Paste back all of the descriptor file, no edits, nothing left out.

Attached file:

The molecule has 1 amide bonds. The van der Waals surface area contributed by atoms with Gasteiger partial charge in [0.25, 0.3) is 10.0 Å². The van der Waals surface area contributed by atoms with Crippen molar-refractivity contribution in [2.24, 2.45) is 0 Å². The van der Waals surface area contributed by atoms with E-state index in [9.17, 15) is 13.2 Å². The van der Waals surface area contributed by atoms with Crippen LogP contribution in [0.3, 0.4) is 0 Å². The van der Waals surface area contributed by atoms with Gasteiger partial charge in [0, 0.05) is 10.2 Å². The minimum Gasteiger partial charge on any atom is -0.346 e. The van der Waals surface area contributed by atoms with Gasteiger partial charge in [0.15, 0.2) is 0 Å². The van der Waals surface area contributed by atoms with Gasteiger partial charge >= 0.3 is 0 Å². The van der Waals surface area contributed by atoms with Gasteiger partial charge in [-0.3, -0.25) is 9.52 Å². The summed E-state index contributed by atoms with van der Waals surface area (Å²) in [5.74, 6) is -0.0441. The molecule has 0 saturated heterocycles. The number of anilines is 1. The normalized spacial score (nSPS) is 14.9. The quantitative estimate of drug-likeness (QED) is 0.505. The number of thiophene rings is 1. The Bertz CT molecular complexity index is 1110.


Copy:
The molecule has 1 amide bonds. The van der Waals surface area contributed by atoms with Gasteiger partial charge in [0.25, 0.3) is 10.0 Å². The van der Waals surface area contributed by atoms with Crippen molar-refractivity contribution in [2.24, 2.45) is 0 Å². The van der Waals surface area contributed by atoms with E-state index in [9.17, 15) is 13.2 Å². The van der Waals surface area contributed by atoms with Crippen LogP contribution in [0.3, 0.4) is 0 Å². The van der Waals surface area contributed by atoms with Gasteiger partial charge in [0, 0.05) is 10.2 Å². The minimum Gasteiger partial charge on any atom is -0.346 e. The van der Waals surface area contributed by atoms with Gasteiger partial charge in [0.15, 0.2) is 0 Å². The van der Waals surface area contributed by atoms with Gasteiger partial charge >= 0.3 is 0 Å². The van der Waals surface area contributed by atoms with Gasteiger partial charge in [-0.3, -0.25) is 9.52 Å². The summed E-state index contributed by atoms with van der Waals surface area (Å²) in [5.74, 6) is -0.0441. The molecule has 0 saturated heterocycles. The number of anilines is 1. The normalized spacial score (nSPS) is 14.9. The quantitative estimate of drug-likeness (QED) is 0.505. The number of thiophene rings is 1. The Bertz CT molecular complexity index is 1110.